Meath 'men's shed' project provides new social outlet

 

THE BOND between men and their sheds will be exploited in a project to be launched in Co Meath today.

The “Men’s Shed” project provides a meeting place for older men to come together and enjoy activities such as woodwork, metalwork, photography, card playing, darts and bowls.

The idea is the brainchild of Mary Nally of the Third Age Centre in Summerhill, which founded the Senior Help Line.

She noticed how her husband loved to disappear into his shed and thought it would be an ideal way of bringing older men together.

After she began researching the idea, she discovered that Australia has a successful “men’s shed” movement.

In Britain, Age Concern Cheshire has also started what it calls “shed therapy”. Its website says a shed is to a man what a handbag is to a woman.

“Both contain all the essentials for surviving in the modern world.”

The Meath project has the support of veteran broadcaster Mícheál Ó Muircheartaigh, who will officially launch the project in the Summerhill community centre today.

Ms Nally said the number of social outlets for men had declined as marts closed and drink-driving laws were changed. If they weren’t involved in the GAA or played golf, older men had few excuses to leave their homes.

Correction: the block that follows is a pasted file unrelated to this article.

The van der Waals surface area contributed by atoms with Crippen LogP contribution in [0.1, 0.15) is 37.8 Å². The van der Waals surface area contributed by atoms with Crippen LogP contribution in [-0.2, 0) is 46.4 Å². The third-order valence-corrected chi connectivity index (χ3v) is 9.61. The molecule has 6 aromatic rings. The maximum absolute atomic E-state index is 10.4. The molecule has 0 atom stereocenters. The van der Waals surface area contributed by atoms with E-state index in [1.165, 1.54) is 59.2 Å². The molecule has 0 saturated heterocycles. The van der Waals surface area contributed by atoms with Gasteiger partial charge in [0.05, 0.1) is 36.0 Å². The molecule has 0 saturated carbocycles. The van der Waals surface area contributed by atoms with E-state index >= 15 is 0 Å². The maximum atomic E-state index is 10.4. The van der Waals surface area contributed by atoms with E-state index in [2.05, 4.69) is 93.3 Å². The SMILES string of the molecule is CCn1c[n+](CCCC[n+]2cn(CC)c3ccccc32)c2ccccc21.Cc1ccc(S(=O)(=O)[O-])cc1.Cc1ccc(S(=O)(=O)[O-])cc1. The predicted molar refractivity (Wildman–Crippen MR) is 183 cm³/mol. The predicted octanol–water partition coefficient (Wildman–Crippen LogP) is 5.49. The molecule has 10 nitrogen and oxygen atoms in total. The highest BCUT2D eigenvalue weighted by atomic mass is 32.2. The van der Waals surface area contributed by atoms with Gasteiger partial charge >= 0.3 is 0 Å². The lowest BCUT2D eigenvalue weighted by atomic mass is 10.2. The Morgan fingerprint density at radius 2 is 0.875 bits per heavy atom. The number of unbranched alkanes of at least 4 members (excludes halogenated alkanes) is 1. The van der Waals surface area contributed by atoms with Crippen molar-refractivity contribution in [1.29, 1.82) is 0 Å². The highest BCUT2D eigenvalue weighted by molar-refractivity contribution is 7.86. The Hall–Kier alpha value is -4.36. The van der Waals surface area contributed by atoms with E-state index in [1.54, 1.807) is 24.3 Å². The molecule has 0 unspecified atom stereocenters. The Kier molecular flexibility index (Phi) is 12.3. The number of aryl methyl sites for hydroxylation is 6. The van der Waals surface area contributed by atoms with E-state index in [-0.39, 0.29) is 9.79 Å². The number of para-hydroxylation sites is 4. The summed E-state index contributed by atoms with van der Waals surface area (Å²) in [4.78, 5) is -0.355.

“We wanted to create a space just for men, where they could do whatever they want,” she said. Earlier this month, the first “men’s sheds” gatherings began at the Summerhill community centre and the steam threshing museum in Moynalty.

To date, the men have chosen to play cards, draughts and bowling, read newspapers or just have a chat over a cup of tea. Mini-buses collect them and drop them home afterwards.

Pearse Bolger from Kilmessan said the Monday gathering in Summerhill was a perfect start to his week.

He is visually impaired and uses a guide dog. He loves to walk but can’t do this in Kilmessan as the country roads are too dangerous for him.

“Now when I’m picked up on Monday and brought to Summerhill I go for a three-mile walk to Dangan and back. Then I have a cup of tea at the centre.”

While he can’t play cards or bowl, he enjoys a game of draughts. “It has given me a great lease of of life,” he said.

Mr Bolger said he had nothing but praise for the women behind the project and his only wish was that the men’s shed would open for more than one day a week.

Ms Nally said she would like to see the idea expanded and taken up around the country.

The Meath Partnership has supported the project and it is funded by Age and Opportunity.

She said the Senior Help Line received daily calls from older men who were leading very lonely lives. “We feel this project with an all-male environment, with the opportunity for friendship, learning, skills exchange, chat and reminiscence is one that has been long needed.”